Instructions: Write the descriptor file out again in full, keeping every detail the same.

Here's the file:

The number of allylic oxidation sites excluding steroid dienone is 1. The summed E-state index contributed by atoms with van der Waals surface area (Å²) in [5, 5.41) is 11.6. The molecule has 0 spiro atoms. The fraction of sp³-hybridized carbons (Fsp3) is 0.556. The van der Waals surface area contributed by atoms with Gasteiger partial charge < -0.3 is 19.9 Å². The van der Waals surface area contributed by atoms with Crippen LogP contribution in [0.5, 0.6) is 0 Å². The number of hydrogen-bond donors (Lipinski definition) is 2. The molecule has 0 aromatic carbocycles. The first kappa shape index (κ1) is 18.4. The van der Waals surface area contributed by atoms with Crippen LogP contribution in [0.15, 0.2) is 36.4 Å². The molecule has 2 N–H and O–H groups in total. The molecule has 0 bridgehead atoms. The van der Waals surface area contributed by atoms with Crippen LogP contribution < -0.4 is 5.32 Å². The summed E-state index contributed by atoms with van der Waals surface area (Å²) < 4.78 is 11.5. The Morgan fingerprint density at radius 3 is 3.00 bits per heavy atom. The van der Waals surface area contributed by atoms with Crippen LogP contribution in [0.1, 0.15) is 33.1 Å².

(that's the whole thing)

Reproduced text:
The number of allylic oxidation sites excluding steroid dienone is 1. The summed E-state index contributed by atoms with van der Waals surface area (Å²) in [5, 5.41) is 11.6. The molecule has 0 spiro atoms. The fraction of sp³-hybridized carbons (Fsp3) is 0.556. The van der Waals surface area contributed by atoms with Gasteiger partial charge < -0.3 is 19.9 Å². The van der Waals surface area contributed by atoms with Crippen LogP contribution in [0.5, 0.6) is 0 Å². The number of hydrogen-bond donors (Lipinski definition) is 2. The molecule has 0 aromatic carbocycles. The first kappa shape index (κ1) is 18.4. The van der Waals surface area contributed by atoms with Crippen LogP contribution in [0.15, 0.2) is 36.4 Å². The molecule has 2 N–H and O–H groups in total. The molecule has 0 bridgehead atoms. The van der Waals surface area contributed by atoms with Crippen LogP contribution < -0.4 is 5.32 Å². The summed E-state index contributed by atoms with van der Waals surface area (Å²) < 4.78 is 11.5. The Morgan fingerprint density at radius 3 is 3.00 bits per heavy atom. The van der Waals surface area contributed by atoms with Crippen LogP contribution in [0.1, 0.15) is 33.1 Å².